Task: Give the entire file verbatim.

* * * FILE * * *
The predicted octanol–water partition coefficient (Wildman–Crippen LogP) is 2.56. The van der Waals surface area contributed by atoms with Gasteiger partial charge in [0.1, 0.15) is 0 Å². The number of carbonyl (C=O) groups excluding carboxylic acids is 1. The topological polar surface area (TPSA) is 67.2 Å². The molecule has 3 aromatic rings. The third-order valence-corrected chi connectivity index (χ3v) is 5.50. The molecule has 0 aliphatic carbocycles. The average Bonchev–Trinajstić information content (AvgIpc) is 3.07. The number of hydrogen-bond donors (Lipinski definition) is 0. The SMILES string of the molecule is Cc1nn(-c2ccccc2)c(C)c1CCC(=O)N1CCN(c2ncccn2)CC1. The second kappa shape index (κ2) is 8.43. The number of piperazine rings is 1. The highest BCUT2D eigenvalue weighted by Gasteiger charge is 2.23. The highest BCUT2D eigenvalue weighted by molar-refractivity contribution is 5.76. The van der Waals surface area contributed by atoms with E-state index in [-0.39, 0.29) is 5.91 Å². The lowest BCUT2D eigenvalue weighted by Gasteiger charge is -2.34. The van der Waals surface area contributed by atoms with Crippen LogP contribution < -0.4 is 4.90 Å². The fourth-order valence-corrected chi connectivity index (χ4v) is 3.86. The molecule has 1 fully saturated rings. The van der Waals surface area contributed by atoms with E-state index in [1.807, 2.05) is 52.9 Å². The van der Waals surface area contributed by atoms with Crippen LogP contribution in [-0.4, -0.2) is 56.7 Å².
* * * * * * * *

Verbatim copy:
The predicted octanol–water partition coefficient (Wildman–Crippen LogP) is 2.56. The van der Waals surface area contributed by atoms with Gasteiger partial charge in [0.1, 0.15) is 0 Å². The number of carbonyl (C=O) groups excluding carboxylic acids is 1. The topological polar surface area (TPSA) is 67.2 Å². The molecule has 3 aromatic rings. The third-order valence-corrected chi connectivity index (χ3v) is 5.50. The molecule has 0 aliphatic carbocycles. The average Bonchev–Trinajstić information content (AvgIpc) is 3.07. The number of hydrogen-bond donors (Lipinski definition) is 0. The SMILES string of the molecule is Cc1nn(-c2ccccc2)c(C)c1CCC(=O)N1CCN(c2ncccn2)CC1. The second kappa shape index (κ2) is 8.43. The number of piperazine rings is 1. The highest BCUT2D eigenvalue weighted by Gasteiger charge is 2.23. The highest BCUT2D eigenvalue weighted by molar-refractivity contribution is 5.76. The van der Waals surface area contributed by atoms with E-state index in [-0.39, 0.29) is 5.91 Å². The lowest BCUT2D eigenvalue weighted by Gasteiger charge is -2.34. The van der Waals surface area contributed by atoms with Crippen LogP contribution < -0.4 is 4.90 Å². The fourth-order valence-corrected chi connectivity index (χ4v) is 3.86. The molecule has 1 fully saturated rings. The van der Waals surface area contributed by atoms with E-state index in [1.807, 2.05) is 52.9 Å². The van der Waals surface area contributed by atoms with Crippen LogP contribution in [-0.4, -0.2) is 56.7 Å².